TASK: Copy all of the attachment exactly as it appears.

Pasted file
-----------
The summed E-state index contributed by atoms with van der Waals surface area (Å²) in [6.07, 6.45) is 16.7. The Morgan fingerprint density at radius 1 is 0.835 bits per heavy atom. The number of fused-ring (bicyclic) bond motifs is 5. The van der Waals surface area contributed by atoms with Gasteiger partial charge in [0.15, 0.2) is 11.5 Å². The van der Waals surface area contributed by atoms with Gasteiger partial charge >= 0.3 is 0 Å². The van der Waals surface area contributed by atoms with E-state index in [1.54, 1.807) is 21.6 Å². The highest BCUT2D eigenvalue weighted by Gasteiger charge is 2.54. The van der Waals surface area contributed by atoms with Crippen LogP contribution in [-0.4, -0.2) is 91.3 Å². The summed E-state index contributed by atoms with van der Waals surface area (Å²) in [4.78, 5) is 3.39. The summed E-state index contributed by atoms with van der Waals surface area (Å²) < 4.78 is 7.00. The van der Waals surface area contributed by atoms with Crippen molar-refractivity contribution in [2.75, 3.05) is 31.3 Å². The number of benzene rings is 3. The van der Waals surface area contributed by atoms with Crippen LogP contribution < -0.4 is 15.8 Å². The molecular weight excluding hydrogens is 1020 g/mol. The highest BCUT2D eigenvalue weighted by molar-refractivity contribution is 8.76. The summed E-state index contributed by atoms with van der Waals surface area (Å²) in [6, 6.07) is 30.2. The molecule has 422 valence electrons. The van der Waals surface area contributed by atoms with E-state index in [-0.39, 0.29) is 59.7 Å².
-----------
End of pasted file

The summed E-state index contributed by atoms with van der Waals surface area (Å²) in [6.07, 6.45) is 16.7. The Morgan fingerprint density at radius 1 is 0.835 bits per heavy atom. The number of fused-ring (bicyclic) bond motifs is 5. The van der Waals surface area contributed by atoms with Gasteiger partial charge in [0.15, 0.2) is 11.5 Å². The van der Waals surface area contributed by atoms with Gasteiger partial charge >= 0.3 is 0 Å². The van der Waals surface area contributed by atoms with E-state index in [1.54, 1.807) is 21.6 Å². The highest BCUT2D eigenvalue weighted by Gasteiger charge is 2.54. The van der Waals surface area contributed by atoms with Crippen LogP contribution in [-0.4, -0.2) is 91.3 Å². The summed E-state index contributed by atoms with van der Waals surface area (Å²) in [4.78, 5) is 3.39. The summed E-state index contributed by atoms with van der Waals surface area (Å²) < 4.78 is 7.00. The van der Waals surface area contributed by atoms with Crippen molar-refractivity contribution in [2.75, 3.05) is 31.3 Å². The number of benzene rings is 3. The van der Waals surface area contributed by atoms with Crippen LogP contribution < -0.4 is 15.8 Å². The molecular weight excluding hydrogens is 1020 g/mol. The highest BCUT2D eigenvalue weighted by molar-refractivity contribution is 8.76. The summed E-state index contributed by atoms with van der Waals surface area (Å²) in [6, 6.07) is 30.2. The molecule has 422 valence electrons. The van der Waals surface area contributed by atoms with E-state index in [-0.39, 0.29) is 59.7 Å².